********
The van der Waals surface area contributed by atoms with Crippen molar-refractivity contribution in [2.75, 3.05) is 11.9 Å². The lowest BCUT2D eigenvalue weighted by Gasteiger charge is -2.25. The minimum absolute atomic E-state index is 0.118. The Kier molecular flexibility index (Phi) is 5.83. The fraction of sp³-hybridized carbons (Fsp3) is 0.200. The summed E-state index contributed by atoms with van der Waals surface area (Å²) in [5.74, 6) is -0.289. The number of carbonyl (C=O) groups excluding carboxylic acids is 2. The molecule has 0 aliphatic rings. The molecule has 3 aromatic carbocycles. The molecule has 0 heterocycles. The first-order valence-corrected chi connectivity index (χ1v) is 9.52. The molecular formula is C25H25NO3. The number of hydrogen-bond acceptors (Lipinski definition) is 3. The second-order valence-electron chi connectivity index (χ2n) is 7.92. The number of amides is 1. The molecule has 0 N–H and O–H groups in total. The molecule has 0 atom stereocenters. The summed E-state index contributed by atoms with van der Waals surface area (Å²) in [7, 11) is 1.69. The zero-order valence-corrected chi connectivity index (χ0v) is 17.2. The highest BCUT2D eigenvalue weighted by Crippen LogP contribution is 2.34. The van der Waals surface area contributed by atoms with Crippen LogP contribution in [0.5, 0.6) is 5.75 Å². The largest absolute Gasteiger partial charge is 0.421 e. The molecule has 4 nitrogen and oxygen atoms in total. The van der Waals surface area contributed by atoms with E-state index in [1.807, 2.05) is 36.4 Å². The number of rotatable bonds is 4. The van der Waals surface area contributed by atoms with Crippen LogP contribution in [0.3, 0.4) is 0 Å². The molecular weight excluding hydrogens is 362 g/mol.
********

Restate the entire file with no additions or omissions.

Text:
The van der Waals surface area contributed by atoms with Crippen molar-refractivity contribution in [2.75, 3.05) is 11.9 Å². The lowest BCUT2D eigenvalue weighted by Gasteiger charge is -2.25. The minimum absolute atomic E-state index is 0.118. The Kier molecular flexibility index (Phi) is 5.83. The fraction of sp³-hybridized carbons (Fsp3) is 0.200. The summed E-state index contributed by atoms with van der Waals surface area (Å²) in [5.74, 6) is -0.289. The number of carbonyl (C=O) groups excluding carboxylic acids is 2. The molecule has 0 aliphatic rings. The molecule has 3 aromatic carbocycles. The molecule has 0 heterocycles. The first-order valence-corrected chi connectivity index (χ1v) is 9.52. The molecular formula is C25H25NO3. The number of hydrogen-bond acceptors (Lipinski definition) is 3. The second-order valence-electron chi connectivity index (χ2n) is 7.92. The number of amides is 1. The molecule has 0 N–H and O–H groups in total. The molecule has 0 atom stereocenters. The summed E-state index contributed by atoms with van der Waals surface area (Å²) in [7, 11) is 1.69. The zero-order valence-corrected chi connectivity index (χ0v) is 17.2. The highest BCUT2D eigenvalue weighted by Crippen LogP contribution is 2.34. The van der Waals surface area contributed by atoms with Crippen LogP contribution in [0.5, 0.6) is 5.75 Å². The largest absolute Gasteiger partial charge is 0.421 e. The molecule has 4 nitrogen and oxygen atoms in total. The van der Waals surface area contributed by atoms with E-state index in [1.807, 2.05) is 36.4 Å². The number of rotatable bonds is 4. The van der Waals surface area contributed by atoms with Crippen LogP contribution in [0.3, 0.4) is 0 Å². The molecular weight excluding hydrogens is 362 g/mol.